Worship. It’s a beautiful thing. It’s a wonderful thing. It is literally (and I am using that word correctly, ya haters) the best. It also makes people feel awkward and uncomfortable and tense. It’s caused rifts and confusion and apprehension. That is not the best. Literally.
In my most free state, when I get to that place where I am completely unaware of the people around me and am instead fully engaged with the Father…well, things can get a little crazy. There’s a lot of arm waving, twirling, tip-toe standing, and audible laughing. I can confidently say that in that place, in those moments, is when I am my most joyful. It’s like a taste of heaven and I’m in awe that I even get a bite. If I’m wearing comfy clothes on top of it and I decided to leave my heels at home – it’ll take me hours to come down from that mountain! Now put me beside some like-minded friends in the same situation and, oh boy. It’s good, guys. It is dang good.
Not every worship experience gets me to that place, though. While the Father is always present and the Holy Spirit is always working, my itty bitty dumb ole human mind tends to wander. I get distracted by insecurities, plans, bad hair days. I start thinking about my future, my past, my present drama, and throughout it all, am acutely aware of the possible judgments of every individual in my vicinity which in turn makes me acutely aware of my hands. What am I supposed to do with my hands?!
Millennials are an interesting bunch. I can say this because I am one. We are constantly criticizing other people and ourselves, more often and more severely than generations before. Through various social media outlets, more media, reality shows, and trendy lifestyle blogs than ever before, we spend our days comparing ourselves to a particular version of thousands and thousands of individuals. We judge habitually and harshly.
And then on the other side of it, my culture has taught me to believe that everyone is a-okay! We’re all good! In fact, everything’s all good. Your truth is your truth, mine is mine. None of us are wrong. We’re just different. It’s all wonderful. Bubbles and rainbows. Don’t judge anyone ever.
We are a confusing bunch, we millennials. Sorry about that, every other generation.
This “every truth is truth” mentality is dangerous. It seems compromising and friendly but, in reality, it steals people from the freedom that absolute truth can bring. This mentality can be dangerous when it comes to policies and laws and sins and salvation, but even in our churches, even in our worship with like-minded believers, this state of mind creeps in and takes hold.
Since we are constantly in this back-and-forth game of judging all the time and refusing to judge at all, “Worship however you want” can quickly turn into, “Worship the way the person next to you is worshiping.” This way, in my experience and denomination, tends to be the most subdued way. We don’t want to make a scene, after all. We try to compromise without risk of being critiqued ourselves.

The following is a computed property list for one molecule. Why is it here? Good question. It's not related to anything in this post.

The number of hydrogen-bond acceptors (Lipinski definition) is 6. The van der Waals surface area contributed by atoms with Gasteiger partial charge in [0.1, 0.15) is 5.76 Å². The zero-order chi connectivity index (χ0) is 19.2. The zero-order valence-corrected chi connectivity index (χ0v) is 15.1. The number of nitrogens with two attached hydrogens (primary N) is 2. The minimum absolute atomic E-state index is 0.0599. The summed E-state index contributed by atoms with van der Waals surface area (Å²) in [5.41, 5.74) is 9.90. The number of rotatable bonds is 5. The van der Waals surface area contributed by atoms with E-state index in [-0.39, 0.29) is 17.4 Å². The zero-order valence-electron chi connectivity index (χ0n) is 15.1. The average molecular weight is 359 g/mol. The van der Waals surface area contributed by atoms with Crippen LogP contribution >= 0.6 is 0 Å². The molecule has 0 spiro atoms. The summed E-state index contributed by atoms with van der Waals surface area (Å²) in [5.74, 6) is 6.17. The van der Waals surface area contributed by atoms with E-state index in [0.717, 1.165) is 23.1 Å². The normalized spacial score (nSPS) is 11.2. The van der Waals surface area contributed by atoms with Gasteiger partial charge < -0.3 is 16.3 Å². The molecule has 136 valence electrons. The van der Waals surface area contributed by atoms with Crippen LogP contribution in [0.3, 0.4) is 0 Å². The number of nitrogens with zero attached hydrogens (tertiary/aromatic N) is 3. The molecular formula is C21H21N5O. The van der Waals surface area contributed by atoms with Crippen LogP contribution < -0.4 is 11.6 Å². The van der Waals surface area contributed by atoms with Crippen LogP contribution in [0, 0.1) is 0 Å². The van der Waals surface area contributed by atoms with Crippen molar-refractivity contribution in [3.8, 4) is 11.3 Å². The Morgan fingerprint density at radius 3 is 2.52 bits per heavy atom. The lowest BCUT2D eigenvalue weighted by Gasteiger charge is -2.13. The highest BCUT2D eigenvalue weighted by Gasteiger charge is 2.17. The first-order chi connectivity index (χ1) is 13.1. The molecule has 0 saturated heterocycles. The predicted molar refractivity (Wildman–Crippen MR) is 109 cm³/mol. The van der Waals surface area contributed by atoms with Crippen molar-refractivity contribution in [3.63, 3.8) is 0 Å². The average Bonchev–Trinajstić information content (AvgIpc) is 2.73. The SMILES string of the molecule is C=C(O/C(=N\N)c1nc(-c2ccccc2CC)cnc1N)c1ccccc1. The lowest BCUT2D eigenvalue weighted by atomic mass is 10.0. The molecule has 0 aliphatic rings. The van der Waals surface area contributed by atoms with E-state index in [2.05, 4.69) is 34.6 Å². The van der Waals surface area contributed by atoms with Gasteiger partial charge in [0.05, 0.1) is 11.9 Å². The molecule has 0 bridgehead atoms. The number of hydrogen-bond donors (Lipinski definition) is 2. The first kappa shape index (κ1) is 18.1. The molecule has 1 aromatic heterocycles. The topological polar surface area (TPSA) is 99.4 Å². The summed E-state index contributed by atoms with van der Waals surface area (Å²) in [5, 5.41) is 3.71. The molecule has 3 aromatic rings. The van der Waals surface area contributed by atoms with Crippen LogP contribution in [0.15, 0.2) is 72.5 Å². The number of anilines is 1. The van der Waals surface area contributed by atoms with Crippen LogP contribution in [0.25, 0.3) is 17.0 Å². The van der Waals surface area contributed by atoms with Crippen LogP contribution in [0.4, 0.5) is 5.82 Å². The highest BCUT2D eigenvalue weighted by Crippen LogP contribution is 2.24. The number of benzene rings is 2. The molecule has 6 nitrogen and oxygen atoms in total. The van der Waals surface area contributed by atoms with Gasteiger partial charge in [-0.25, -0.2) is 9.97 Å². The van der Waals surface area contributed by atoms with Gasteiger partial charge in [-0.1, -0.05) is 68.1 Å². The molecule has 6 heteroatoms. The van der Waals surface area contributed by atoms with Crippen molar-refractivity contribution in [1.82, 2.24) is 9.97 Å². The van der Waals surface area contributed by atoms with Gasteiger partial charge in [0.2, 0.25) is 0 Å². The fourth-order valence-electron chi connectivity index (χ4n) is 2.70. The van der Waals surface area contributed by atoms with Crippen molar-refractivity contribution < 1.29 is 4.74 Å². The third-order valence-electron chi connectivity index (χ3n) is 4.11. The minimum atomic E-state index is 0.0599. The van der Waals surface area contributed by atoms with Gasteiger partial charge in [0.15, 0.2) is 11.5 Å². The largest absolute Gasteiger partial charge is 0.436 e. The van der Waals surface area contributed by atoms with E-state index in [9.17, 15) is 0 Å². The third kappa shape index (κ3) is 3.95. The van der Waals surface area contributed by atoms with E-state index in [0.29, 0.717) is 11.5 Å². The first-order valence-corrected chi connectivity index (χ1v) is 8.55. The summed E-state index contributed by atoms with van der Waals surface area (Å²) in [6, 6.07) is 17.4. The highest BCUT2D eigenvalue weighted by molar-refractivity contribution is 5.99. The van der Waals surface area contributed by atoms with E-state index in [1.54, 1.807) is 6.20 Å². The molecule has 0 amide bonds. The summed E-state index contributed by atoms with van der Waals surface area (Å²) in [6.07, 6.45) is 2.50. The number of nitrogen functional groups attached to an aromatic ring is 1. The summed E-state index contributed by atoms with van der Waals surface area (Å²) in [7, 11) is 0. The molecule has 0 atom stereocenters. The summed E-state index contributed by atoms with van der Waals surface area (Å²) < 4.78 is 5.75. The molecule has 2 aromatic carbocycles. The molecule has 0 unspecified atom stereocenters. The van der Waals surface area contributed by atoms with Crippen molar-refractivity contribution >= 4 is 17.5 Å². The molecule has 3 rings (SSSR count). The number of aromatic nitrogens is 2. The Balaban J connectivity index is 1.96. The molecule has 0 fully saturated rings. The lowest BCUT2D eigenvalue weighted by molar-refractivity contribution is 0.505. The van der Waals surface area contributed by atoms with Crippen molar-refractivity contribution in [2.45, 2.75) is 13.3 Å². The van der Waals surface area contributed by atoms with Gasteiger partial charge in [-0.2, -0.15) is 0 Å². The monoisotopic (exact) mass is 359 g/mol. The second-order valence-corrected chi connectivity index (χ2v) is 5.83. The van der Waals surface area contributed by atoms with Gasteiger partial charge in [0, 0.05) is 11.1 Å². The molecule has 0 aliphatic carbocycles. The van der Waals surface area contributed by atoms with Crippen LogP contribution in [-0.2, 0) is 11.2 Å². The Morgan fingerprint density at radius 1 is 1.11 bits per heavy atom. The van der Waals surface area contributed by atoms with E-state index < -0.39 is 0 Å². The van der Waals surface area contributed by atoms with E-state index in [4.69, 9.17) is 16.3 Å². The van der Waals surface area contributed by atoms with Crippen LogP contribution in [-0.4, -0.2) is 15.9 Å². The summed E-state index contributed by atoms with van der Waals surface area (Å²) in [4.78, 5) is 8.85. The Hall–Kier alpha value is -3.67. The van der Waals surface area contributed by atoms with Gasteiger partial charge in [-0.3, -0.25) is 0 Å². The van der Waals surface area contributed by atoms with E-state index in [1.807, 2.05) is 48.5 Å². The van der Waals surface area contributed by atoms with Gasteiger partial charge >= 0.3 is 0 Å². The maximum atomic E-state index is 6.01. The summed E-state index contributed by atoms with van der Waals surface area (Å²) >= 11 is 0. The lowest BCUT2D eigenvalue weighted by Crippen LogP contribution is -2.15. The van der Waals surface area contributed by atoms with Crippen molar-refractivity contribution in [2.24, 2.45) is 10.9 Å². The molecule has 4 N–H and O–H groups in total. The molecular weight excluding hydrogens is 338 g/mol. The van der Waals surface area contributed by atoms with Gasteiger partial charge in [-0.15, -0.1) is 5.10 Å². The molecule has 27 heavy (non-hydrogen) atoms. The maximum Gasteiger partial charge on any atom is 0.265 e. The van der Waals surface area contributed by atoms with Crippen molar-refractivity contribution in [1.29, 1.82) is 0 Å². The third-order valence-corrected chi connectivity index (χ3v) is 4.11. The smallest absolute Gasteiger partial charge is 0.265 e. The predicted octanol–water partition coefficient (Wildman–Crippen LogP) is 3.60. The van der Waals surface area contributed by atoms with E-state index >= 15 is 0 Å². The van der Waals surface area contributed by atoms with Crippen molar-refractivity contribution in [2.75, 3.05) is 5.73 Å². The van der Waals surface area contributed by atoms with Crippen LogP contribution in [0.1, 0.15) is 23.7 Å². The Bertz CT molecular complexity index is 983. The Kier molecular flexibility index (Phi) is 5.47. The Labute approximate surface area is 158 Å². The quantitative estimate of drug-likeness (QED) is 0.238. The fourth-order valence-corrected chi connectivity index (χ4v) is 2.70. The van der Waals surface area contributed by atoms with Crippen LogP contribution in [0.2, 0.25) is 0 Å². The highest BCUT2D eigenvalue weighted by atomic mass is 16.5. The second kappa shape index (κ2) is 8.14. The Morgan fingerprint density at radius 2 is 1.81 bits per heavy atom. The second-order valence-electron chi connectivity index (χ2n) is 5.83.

If we read Psalms, we see David worshiping with hands raised, with instruments of all kinds, with dance, with shouts, face down on the floor, on the streets, in his underwear, you name it. He sang with joy at some times and at other times he despaired. Say what you will about David, but the man worshiped. He worshiped hard. He worshiped well. He did not compromise. He did not care what the person next to Him was thinking, unless they wanted to jump in with fierce and wild worship as well.
I have yet to read any accounts of David worshiping with his hands at his sides, stone faced.
Psalm 100 says, “Shout with joy to the Lord, all the earth! Worship the Lord with gladness. Come before Him, singing with joy. Acknowledge that the Lord is God! He made us, and we are His. We are His people, the sheep of His pasture. Enter His gates with thanksgiving; go into His courts with praise. Give thanks to Him and praise His name. For the Lord is good. His unfailing love continues forever, and His faithfulness continues to each generation.”
Just reading that evokes images of dance and shouts: singing with joy, going in with praise! When you imagine going in somewhere with praise, what does that look like to you? Running? Leaping? Fist pumping? Sweet 360 turns, parkour style?
Love the Lord authentically. Worship Him in the way that best connects you to Him. If that means sitting and biting your nails, sit and bite your nails. If that means twirling and leaping, twirl and leap. What worries me, is that we may think we are best connected to Him by standing still with our hands at our sides, when we’ve yet to even try entering the dance.
Don’t jump in all at once. Next time you’re alone in the car, turn on a worship song. Instead of humming along or trying to sound like an angel, shout it. Fist pump a little. Bounce in your seat. See how it feels. You might just like it and the Holy Spirit might just dance along with you.